August 27th 2014 is the fiftieth anniversary of the death of the prolific author Naomi Jacob. Although her books were widely-read during her lifetime they have been somewhat neglected in more recent years. With the first digital editions of her Gollantz Saga being published to commemorate this anniversary, now seems a fitting time to revisit Jacob’s life and work.
Naomi Jacob was born in Ripon, Yorkshire. Her family were well-established in the town – her maternal grandfather was twice the mayor of Ripon, while her father was the headmaster of what is now Ripon Grammar School. Her mother’s family had a centuries old association with the area, whereas her father was a German Jew. This dual heritage was to be a great influence on her writing throughout her career. Many of Jacob’s books celebrate the Yorkshire people and landscape, but she also wrote about anti-Semitism, particularly in her seven novel series about the Gollantz family.
Jacob had a comfortable upbringing, but the family’s fortunes changed when her parents separated. At fourteen, she moved to a deprived part of Middlesbrough to become a student teacher. It is around this time that she contracted TB, which affected her health for the rest of her life.
At eighteen, Jacob began to visit music halls in Leeds. By going to the Stage Door she met the actress and singer Marguerite Broadfoote, and became both her secretary and her lover. Jacob loved the theatre world, and mixed with the big names of the day, including the Du Mauriers, Henry Irving, Sarah Bernhardt and Marie Lloyd. In time, Jacob herself became a character actress, and had a successful career in the West End and in touring productions. Most notably, she played opposite John Geilgud in the Edgar Wallace play The Ringer. Shortly after Marie Lloyd’s death, Jacob wrote the star’s first official biography. A friend at the time commented on the book: “[Naomi Jacob] doesn’t let facts get in the way of the truth.”
Jacob also had a great interest in politics. She campaigned for women’s suffrage, and in 1912 joined the Women’s Social and Political Union (WSPU). She also stood, unsuccessfully, as a Labour PPC (Prospective Parliamentary Candidate) in East Ham, London.
In 1925, Jacob published her first novel, Jacob Usher, which she described as a “very free adaptation of the play Birds of a Feather by H.V. Esmond”. The book became a bestseller, and so began a writing career that was to last the next almost forty years.
Jacob appeared for the defence in the 1928 obscenity trial of Radclyffe Hall’s The Well of Loneliness. She developed a life-long friendship with Hall and her partner Una Troubridge. However, Jacob never broached the subject of lesbianism in her own work, in either her fiction or non-fiction.
A worsening of her TB prompted Jacob to move to Italy in 1930. She took a villa in Sirmione on Lake Garda in Italy. It was called “Casa Mickie”, Mickie being the name Jacob was known as to family and friends.
Although she was brought up in the Church of England, Jacob converted to Roman Catholicism at around the age of eighteen. But she remained proud of her Jewish heritage. This is most clearly demonstrated in The Gollantz Saga, which she began writing just before the Nazis swept to power in Germany. Beginning in early nineteenth century Vienna, it follow several generations of a Jewish family, as the head of the house establishes a business and life in England, moving among the British upper classes. The series is an engaging and warm exploration of family ties and rivalries, and the principles of honour and loyalty.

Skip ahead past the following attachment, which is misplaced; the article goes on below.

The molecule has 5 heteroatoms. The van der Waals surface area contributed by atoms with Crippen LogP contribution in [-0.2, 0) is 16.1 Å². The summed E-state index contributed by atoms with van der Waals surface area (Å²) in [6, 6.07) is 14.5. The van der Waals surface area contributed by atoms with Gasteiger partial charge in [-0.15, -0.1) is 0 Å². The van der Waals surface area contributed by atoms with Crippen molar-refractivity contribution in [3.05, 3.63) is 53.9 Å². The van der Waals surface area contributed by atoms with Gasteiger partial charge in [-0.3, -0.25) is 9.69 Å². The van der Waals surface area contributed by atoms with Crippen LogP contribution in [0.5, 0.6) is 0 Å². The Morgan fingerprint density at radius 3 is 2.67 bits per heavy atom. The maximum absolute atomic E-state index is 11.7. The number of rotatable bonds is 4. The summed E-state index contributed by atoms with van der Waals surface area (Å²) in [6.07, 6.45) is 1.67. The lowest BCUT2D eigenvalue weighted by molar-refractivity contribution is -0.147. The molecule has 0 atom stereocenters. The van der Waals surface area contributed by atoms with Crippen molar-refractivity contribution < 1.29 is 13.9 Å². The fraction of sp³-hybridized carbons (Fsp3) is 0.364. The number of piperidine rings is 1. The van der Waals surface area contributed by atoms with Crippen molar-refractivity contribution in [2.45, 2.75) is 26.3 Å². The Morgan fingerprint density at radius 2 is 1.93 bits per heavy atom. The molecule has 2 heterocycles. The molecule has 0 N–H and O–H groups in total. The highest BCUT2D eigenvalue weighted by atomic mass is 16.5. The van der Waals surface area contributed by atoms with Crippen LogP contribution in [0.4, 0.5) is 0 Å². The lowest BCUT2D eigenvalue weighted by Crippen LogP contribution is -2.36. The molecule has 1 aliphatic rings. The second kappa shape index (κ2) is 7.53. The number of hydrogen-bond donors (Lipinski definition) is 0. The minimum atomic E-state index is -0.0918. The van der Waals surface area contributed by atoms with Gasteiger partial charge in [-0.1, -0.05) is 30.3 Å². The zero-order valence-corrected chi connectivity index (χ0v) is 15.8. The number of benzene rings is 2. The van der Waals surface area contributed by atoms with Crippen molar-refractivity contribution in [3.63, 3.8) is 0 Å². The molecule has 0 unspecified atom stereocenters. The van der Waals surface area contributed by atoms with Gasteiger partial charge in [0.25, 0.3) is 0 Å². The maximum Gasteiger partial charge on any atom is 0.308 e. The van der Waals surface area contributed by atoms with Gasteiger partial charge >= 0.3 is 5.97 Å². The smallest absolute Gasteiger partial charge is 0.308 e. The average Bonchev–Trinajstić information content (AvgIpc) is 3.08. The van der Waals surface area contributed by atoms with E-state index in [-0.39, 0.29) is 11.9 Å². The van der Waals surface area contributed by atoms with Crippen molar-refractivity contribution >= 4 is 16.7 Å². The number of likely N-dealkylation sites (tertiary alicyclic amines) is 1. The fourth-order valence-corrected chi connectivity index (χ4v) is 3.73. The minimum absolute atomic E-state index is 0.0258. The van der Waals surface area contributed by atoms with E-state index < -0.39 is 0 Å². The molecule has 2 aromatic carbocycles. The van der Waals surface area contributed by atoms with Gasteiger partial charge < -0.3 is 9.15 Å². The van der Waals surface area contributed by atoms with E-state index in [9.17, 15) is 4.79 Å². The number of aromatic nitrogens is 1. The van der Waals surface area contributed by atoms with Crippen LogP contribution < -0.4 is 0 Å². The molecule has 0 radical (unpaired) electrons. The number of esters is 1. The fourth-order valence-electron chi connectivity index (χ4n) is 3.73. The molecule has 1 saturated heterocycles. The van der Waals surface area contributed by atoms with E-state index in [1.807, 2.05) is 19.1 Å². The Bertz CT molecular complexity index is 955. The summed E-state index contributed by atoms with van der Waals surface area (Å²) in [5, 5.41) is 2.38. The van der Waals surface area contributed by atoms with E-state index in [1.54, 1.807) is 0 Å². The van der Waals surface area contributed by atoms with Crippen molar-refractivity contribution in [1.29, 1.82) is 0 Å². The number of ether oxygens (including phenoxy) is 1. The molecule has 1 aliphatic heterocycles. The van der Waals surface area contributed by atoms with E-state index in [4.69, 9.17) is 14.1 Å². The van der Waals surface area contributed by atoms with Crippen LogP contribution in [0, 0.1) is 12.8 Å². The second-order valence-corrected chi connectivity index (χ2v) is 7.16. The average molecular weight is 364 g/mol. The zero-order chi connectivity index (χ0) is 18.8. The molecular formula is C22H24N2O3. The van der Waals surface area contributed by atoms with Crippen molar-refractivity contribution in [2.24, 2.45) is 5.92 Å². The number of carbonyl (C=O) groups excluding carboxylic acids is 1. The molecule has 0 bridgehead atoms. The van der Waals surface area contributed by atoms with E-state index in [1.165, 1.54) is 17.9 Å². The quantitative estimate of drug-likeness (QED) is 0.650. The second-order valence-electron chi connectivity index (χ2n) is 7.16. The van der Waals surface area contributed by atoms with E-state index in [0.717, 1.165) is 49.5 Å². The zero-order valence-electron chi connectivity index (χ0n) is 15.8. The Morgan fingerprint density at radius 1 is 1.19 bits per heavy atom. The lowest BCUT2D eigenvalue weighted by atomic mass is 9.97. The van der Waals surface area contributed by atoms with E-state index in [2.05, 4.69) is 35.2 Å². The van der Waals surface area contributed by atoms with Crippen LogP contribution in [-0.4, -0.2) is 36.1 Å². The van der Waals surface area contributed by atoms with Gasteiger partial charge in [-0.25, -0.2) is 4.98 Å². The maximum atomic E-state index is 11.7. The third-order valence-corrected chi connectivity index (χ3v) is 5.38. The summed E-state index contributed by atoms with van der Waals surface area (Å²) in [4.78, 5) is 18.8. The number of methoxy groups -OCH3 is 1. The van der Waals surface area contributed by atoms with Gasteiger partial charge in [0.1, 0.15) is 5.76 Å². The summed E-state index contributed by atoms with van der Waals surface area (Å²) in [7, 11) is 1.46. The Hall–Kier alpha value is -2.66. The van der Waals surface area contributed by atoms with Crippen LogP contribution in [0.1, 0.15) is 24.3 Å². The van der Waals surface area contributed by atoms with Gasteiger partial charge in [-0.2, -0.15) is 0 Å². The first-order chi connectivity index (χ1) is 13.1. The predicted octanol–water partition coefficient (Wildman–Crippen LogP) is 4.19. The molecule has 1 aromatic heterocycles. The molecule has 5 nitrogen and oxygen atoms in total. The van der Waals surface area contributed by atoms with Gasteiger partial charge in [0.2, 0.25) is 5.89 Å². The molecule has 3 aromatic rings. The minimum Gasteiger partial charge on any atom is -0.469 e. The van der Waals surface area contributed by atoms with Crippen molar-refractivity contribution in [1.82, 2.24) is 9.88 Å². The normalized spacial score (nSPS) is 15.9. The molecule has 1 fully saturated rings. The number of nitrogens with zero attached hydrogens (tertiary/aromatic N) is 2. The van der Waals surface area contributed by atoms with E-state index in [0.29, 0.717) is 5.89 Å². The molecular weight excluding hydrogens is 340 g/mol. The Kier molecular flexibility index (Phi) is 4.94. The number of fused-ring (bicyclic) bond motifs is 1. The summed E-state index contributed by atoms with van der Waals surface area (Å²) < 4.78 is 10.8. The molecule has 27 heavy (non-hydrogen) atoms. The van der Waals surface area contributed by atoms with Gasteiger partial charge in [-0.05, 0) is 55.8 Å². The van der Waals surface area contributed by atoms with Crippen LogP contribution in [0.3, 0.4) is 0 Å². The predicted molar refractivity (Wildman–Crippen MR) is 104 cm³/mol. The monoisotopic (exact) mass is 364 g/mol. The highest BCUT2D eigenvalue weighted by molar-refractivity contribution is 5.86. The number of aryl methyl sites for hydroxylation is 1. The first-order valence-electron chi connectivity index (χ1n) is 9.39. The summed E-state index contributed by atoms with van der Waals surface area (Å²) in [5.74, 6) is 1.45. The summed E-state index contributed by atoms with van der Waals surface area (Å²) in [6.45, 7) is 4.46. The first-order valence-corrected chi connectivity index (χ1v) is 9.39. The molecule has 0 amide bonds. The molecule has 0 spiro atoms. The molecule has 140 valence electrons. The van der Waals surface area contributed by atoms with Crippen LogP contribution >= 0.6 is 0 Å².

In 1935 Jacob was awarded the Eichelberger International Humane Award, for her novel Honour Come Back. Initially delighted, she was moved to reject the award on discovering another recipient was Adolf Hitler. In a letter to a newspaper at the time, she wrote: “…it was impossible for me to accept an award which was given to me and to Herr Hitler, because of the terrible persecution, the monstrous injustices and the abominable cruelties which are even now being laid upon the Jewish race in Germany. To have accepted it would have been to almost betray those people to whose race I partly belong, and who have been my good and loyal friends all my life…”
When Italy entered the Second World War, Jacob returned to England. She joined the Entertainments National Service Association, which provided entertainment for British armed forces personnel. During this time she became well-known for her appearance of crew cut hair, a monocle and a First World War Women’s Legion uniform.
After the war, Jacob went back to live permanently in Sermione. But she continued to visit England often, returning to her beloved Yorkshire, and making regular appearances on BBC radio’s Woman’s Hour programme.
Jacob had a very disciplined attitude towards her writing, which enabled her to publish one or two books every year. She could write quickly, and in later years she dictated her stories to a secretary.
Jacob’s great-nephew, who as a boy spent time with Jacob in Sermione, remembers that she liked to be surrounded by people and loved conversation. Actors and writers, among them Hall and Troubridge, were frequent visits to “Casa Mickie”. Jacob would write until lunchtime or early afternoon and spend the rest of her day in the company of friends. She enjoyed sitting in local cafés, where she would smoke cigarettes and drink grappa, speaking fluent Italian with a heavy English accent.
Fifty years on from her death, it is time to take another look at the legacy of this most fascinating literary figure.
Find out more at www.naomijacob.com